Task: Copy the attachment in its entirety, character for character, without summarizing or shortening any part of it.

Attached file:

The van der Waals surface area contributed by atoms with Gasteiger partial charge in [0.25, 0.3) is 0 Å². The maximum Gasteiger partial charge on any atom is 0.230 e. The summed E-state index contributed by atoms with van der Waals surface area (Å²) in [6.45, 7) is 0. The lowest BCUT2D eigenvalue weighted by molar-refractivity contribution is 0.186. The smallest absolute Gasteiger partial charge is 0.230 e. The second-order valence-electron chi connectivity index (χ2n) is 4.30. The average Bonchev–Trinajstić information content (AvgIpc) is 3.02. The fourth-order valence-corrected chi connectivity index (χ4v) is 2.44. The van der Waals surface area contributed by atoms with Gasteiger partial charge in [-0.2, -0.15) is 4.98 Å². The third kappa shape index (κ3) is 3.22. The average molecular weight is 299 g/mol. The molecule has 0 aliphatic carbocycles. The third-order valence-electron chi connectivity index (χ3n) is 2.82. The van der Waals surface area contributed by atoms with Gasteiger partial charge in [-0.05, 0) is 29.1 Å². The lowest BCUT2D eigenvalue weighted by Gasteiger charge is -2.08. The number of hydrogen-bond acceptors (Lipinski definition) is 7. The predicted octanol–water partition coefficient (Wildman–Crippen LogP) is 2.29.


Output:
The van der Waals surface area contributed by atoms with Gasteiger partial charge in [0.25, 0.3) is 0 Å². The maximum Gasteiger partial charge on any atom is 0.230 e. The summed E-state index contributed by atoms with van der Waals surface area (Å²) in [6.45, 7) is 0. The lowest BCUT2D eigenvalue weighted by molar-refractivity contribution is 0.186. The smallest absolute Gasteiger partial charge is 0.230 e. The second-order valence-electron chi connectivity index (χ2n) is 4.30. The average Bonchev–Trinajstić information content (AvgIpc) is 3.02. The fourth-order valence-corrected chi connectivity index (χ4v) is 2.44. The van der Waals surface area contributed by atoms with Gasteiger partial charge in [-0.2, -0.15) is 4.98 Å². The third kappa shape index (κ3) is 3.22. The average molecular weight is 299 g/mol. The molecule has 0 aliphatic carbocycles. The third-order valence-electron chi connectivity index (χ3n) is 2.82. The van der Waals surface area contributed by atoms with Gasteiger partial charge in [-0.05, 0) is 29.1 Å². The lowest BCUT2D eigenvalue weighted by Gasteiger charge is -2.08. The number of hydrogen-bond acceptors (Lipinski definition) is 7. The predicted octanol–water partition coefficient (Wildman–Crippen LogP) is 2.29.